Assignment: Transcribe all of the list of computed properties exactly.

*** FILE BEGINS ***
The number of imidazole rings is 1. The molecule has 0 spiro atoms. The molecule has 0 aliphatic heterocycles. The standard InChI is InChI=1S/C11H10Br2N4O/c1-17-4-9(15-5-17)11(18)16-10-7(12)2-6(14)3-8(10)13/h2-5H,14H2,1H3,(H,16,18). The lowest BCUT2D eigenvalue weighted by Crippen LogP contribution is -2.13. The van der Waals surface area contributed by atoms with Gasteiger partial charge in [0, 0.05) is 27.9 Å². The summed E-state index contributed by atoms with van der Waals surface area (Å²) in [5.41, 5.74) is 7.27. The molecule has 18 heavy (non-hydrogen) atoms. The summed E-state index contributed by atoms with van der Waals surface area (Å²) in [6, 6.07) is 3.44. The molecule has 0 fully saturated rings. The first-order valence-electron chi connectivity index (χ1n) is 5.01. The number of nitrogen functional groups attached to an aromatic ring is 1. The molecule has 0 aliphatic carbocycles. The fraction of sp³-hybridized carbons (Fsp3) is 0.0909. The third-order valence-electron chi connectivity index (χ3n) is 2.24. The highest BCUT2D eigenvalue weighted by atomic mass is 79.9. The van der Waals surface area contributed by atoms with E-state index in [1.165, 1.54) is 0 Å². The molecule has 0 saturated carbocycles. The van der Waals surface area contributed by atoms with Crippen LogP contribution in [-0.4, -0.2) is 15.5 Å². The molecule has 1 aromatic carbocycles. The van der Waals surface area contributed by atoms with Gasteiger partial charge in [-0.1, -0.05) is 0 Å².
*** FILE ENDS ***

The number of imidazole rings is 1. The molecule has 0 spiro atoms. The molecule has 0 aliphatic heterocycles. The standard InChI is InChI=1S/C11H10Br2N4O/c1-17-4-9(15-5-17)11(18)16-10-7(12)2-6(14)3-8(10)13/h2-5H,14H2,1H3,(H,16,18). The lowest BCUT2D eigenvalue weighted by Crippen LogP contribution is -2.13. The van der Waals surface area contributed by atoms with Gasteiger partial charge in [0, 0.05) is 27.9 Å². The summed E-state index contributed by atoms with van der Waals surface area (Å²) in [5.41, 5.74) is 7.27. The molecule has 18 heavy (non-hydrogen) atoms. The summed E-state index contributed by atoms with van der Waals surface area (Å²) in [6, 6.07) is 3.44. The molecule has 0 fully saturated rings. The first-order valence-electron chi connectivity index (χ1n) is 5.01. The number of nitrogen functional groups attached to an aromatic ring is 1. The molecule has 0 aliphatic carbocycles. The fraction of sp³-hybridized carbons (Fsp3) is 0.0909. The third-order valence-electron chi connectivity index (χ3n) is 2.24. The highest BCUT2D eigenvalue weighted by atomic mass is 79.9. The van der Waals surface area contributed by atoms with E-state index in [1.165, 1.54) is 0 Å². The molecule has 0 saturated carbocycles. The van der Waals surface area contributed by atoms with Crippen LogP contribution in [-0.4, -0.2) is 15.5 Å². The molecule has 1 aromatic carbocycles. The van der Waals surface area contributed by atoms with Gasteiger partial charge in [-0.1, -0.05) is 0 Å².